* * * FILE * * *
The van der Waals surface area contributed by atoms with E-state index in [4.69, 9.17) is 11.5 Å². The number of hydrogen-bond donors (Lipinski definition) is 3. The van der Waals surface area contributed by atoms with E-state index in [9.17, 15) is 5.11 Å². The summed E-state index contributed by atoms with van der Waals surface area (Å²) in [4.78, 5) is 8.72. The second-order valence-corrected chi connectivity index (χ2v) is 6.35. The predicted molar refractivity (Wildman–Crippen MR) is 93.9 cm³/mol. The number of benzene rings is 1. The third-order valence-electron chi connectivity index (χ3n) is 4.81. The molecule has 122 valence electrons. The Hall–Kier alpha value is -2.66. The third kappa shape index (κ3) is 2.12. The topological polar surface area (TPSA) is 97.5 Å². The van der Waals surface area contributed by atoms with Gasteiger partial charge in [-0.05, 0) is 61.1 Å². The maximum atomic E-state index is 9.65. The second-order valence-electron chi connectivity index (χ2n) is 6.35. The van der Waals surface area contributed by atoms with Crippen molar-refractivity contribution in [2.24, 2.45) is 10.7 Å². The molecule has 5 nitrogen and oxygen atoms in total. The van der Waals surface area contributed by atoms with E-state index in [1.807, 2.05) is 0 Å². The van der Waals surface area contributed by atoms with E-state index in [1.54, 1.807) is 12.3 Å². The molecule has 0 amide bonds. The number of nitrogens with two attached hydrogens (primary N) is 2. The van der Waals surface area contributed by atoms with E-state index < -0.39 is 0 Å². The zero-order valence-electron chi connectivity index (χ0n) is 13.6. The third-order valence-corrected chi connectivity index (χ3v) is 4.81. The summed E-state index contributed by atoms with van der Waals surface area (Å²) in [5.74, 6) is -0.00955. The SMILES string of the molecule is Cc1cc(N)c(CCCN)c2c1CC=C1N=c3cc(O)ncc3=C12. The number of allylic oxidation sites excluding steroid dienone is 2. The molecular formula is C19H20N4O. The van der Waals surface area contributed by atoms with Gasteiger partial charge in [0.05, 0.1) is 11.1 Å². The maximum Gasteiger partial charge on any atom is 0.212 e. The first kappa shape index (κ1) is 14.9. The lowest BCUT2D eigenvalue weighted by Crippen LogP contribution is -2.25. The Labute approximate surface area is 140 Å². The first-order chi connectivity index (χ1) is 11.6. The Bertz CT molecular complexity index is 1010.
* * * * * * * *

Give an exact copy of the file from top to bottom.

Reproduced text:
The van der Waals surface area contributed by atoms with E-state index in [4.69, 9.17) is 11.5 Å². The number of hydrogen-bond donors (Lipinski definition) is 3. The van der Waals surface area contributed by atoms with E-state index in [9.17, 15) is 5.11 Å². The summed E-state index contributed by atoms with van der Waals surface area (Å²) in [4.78, 5) is 8.72. The second-order valence-corrected chi connectivity index (χ2v) is 6.35. The predicted molar refractivity (Wildman–Crippen MR) is 93.9 cm³/mol. The number of benzene rings is 1. The third-order valence-electron chi connectivity index (χ3n) is 4.81. The molecule has 122 valence electrons. The Hall–Kier alpha value is -2.66. The third kappa shape index (κ3) is 2.12. The topological polar surface area (TPSA) is 97.5 Å². The van der Waals surface area contributed by atoms with Gasteiger partial charge in [-0.05, 0) is 61.1 Å². The maximum atomic E-state index is 9.65. The second-order valence-electron chi connectivity index (χ2n) is 6.35. The van der Waals surface area contributed by atoms with Crippen molar-refractivity contribution in [2.24, 2.45) is 10.7 Å². The molecule has 5 nitrogen and oxygen atoms in total. The van der Waals surface area contributed by atoms with E-state index in [1.807, 2.05) is 0 Å². The van der Waals surface area contributed by atoms with E-state index in [1.54, 1.807) is 12.3 Å². The molecule has 0 amide bonds. The number of nitrogens with two attached hydrogens (primary N) is 2. The van der Waals surface area contributed by atoms with E-state index < -0.39 is 0 Å². The zero-order valence-electron chi connectivity index (χ0n) is 13.6. The third-order valence-corrected chi connectivity index (χ3v) is 4.81. The summed E-state index contributed by atoms with van der Waals surface area (Å²) in [5.74, 6) is -0.00955. The SMILES string of the molecule is Cc1cc(N)c(CCCN)c2c1CC=C1N=c3cc(O)ncc3=C12. The number of allylic oxidation sites excluding steroid dienone is 2. The molecular formula is C19H20N4O. The van der Waals surface area contributed by atoms with Gasteiger partial charge in [0.05, 0.1) is 11.1 Å². The maximum Gasteiger partial charge on any atom is 0.212 e. The first kappa shape index (κ1) is 14.9. The lowest BCUT2D eigenvalue weighted by Crippen LogP contribution is -2.25. The Labute approximate surface area is 140 Å². The first-order chi connectivity index (χ1) is 11.6. The Bertz CT molecular complexity index is 1010.